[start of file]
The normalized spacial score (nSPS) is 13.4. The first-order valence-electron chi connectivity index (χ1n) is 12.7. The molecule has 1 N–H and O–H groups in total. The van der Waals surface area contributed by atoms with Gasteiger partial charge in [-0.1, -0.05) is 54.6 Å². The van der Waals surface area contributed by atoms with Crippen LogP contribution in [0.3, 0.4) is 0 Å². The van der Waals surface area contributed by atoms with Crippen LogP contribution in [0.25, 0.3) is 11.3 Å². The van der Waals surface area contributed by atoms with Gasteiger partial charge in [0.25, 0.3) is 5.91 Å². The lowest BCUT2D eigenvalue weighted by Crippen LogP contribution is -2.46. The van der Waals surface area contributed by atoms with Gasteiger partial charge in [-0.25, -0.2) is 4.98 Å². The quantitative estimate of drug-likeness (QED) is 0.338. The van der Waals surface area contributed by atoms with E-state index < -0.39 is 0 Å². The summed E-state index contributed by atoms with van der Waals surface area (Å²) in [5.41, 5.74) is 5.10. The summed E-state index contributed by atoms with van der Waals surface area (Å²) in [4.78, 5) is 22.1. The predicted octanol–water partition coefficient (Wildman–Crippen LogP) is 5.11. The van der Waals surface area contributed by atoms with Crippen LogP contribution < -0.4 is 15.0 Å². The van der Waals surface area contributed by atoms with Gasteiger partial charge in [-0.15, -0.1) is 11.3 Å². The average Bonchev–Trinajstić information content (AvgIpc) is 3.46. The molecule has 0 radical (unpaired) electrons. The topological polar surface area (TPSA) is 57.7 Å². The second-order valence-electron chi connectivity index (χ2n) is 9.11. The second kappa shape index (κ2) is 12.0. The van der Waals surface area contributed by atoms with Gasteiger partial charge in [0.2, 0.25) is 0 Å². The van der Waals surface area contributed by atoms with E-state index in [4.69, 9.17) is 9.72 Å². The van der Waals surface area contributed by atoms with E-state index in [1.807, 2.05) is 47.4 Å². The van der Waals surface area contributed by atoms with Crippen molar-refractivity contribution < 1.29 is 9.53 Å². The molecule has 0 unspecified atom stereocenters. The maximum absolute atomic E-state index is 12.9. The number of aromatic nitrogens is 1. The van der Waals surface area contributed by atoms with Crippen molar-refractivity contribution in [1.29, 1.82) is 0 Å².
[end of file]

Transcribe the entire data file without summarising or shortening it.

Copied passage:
The normalized spacial score (nSPS) is 13.4. The first-order valence-electron chi connectivity index (χ1n) is 12.7. The molecule has 1 N–H and O–H groups in total. The van der Waals surface area contributed by atoms with Gasteiger partial charge in [-0.1, -0.05) is 54.6 Å². The van der Waals surface area contributed by atoms with Crippen LogP contribution in [0.3, 0.4) is 0 Å². The van der Waals surface area contributed by atoms with Crippen LogP contribution in [0.25, 0.3) is 11.3 Å². The van der Waals surface area contributed by atoms with Gasteiger partial charge in [0.25, 0.3) is 5.91 Å². The lowest BCUT2D eigenvalue weighted by Crippen LogP contribution is -2.46. The van der Waals surface area contributed by atoms with Gasteiger partial charge in [-0.25, -0.2) is 4.98 Å². The quantitative estimate of drug-likeness (QED) is 0.338. The van der Waals surface area contributed by atoms with E-state index < -0.39 is 0 Å². The summed E-state index contributed by atoms with van der Waals surface area (Å²) in [5.41, 5.74) is 5.10. The summed E-state index contributed by atoms with van der Waals surface area (Å²) in [4.78, 5) is 22.1. The predicted octanol–water partition coefficient (Wildman–Crippen LogP) is 5.11. The van der Waals surface area contributed by atoms with Crippen LogP contribution < -0.4 is 15.0 Å². The van der Waals surface area contributed by atoms with Gasteiger partial charge in [-0.15, -0.1) is 11.3 Å². The average Bonchev–Trinajstić information content (AvgIpc) is 3.46. The molecule has 0 radical (unpaired) electrons. The topological polar surface area (TPSA) is 57.7 Å². The second-order valence-electron chi connectivity index (χ2n) is 9.11. The second kappa shape index (κ2) is 12.0. The van der Waals surface area contributed by atoms with Gasteiger partial charge in [0.2, 0.25) is 0 Å². The van der Waals surface area contributed by atoms with E-state index in [4.69, 9.17) is 9.72 Å². The van der Waals surface area contributed by atoms with E-state index in [1.807, 2.05) is 47.4 Å². The van der Waals surface area contributed by atoms with Crippen molar-refractivity contribution < 1.29 is 9.53 Å². The molecule has 0 unspecified atom stereocenters. The maximum absolute atomic E-state index is 12.9. The number of aromatic nitrogens is 1. The van der Waals surface area contributed by atoms with Crippen molar-refractivity contribution in [1.29, 1.82) is 0 Å².